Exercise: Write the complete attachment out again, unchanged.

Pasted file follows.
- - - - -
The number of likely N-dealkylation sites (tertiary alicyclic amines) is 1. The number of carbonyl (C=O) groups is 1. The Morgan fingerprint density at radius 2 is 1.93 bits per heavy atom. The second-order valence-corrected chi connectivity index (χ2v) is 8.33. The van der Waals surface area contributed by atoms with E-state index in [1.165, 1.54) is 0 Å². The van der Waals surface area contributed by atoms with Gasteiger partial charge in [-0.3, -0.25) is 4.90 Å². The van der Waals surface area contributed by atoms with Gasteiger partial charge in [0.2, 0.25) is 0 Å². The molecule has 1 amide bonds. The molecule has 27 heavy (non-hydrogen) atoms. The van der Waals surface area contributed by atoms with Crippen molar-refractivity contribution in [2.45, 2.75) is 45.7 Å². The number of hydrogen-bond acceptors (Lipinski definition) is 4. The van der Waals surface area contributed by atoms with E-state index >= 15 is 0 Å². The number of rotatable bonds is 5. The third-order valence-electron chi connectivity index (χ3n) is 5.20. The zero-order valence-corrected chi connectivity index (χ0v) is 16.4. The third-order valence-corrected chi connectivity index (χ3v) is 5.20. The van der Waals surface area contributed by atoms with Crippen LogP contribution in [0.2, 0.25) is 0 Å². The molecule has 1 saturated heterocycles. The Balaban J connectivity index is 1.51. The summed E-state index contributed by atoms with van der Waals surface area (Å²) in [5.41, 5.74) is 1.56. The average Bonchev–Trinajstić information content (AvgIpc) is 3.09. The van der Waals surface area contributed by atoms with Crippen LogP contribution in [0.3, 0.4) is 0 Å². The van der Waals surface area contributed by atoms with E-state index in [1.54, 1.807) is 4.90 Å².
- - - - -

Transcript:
The number of likely N-dealkylation sites (tertiary alicyclic amines) is 1. The number of carbonyl (C=O) groups is 1. The Morgan fingerprint density at radius 2 is 1.93 bits per heavy atom. The second-order valence-corrected chi connectivity index (χ2v) is 8.33. The van der Waals surface area contributed by atoms with E-state index in [1.165, 1.54) is 0 Å². The van der Waals surface area contributed by atoms with Gasteiger partial charge in [-0.3, -0.25) is 4.90 Å². The van der Waals surface area contributed by atoms with Gasteiger partial charge in [0.2, 0.25) is 0 Å². The molecule has 1 amide bonds. The molecule has 27 heavy (non-hydrogen) atoms. The van der Waals surface area contributed by atoms with Crippen molar-refractivity contribution in [2.45, 2.75) is 45.7 Å². The number of hydrogen-bond acceptors (Lipinski definition) is 4. The van der Waals surface area contributed by atoms with E-state index >= 15 is 0 Å². The number of rotatable bonds is 5. The third-order valence-electron chi connectivity index (χ3n) is 5.20. The zero-order valence-corrected chi connectivity index (χ0v) is 16.4. The third-order valence-corrected chi connectivity index (χ3v) is 5.20. The van der Waals surface area contributed by atoms with Crippen LogP contribution in [0.2, 0.25) is 0 Å². The molecule has 1 saturated heterocycles. The Balaban J connectivity index is 1.51. The summed E-state index contributed by atoms with van der Waals surface area (Å²) in [5.41, 5.74) is 1.56. The average Bonchev–Trinajstić information content (AvgIpc) is 3.09. The van der Waals surface area contributed by atoms with Crippen LogP contribution in [0.3, 0.4) is 0 Å². The van der Waals surface area contributed by atoms with E-state index in [1.54, 1.807) is 4.90 Å².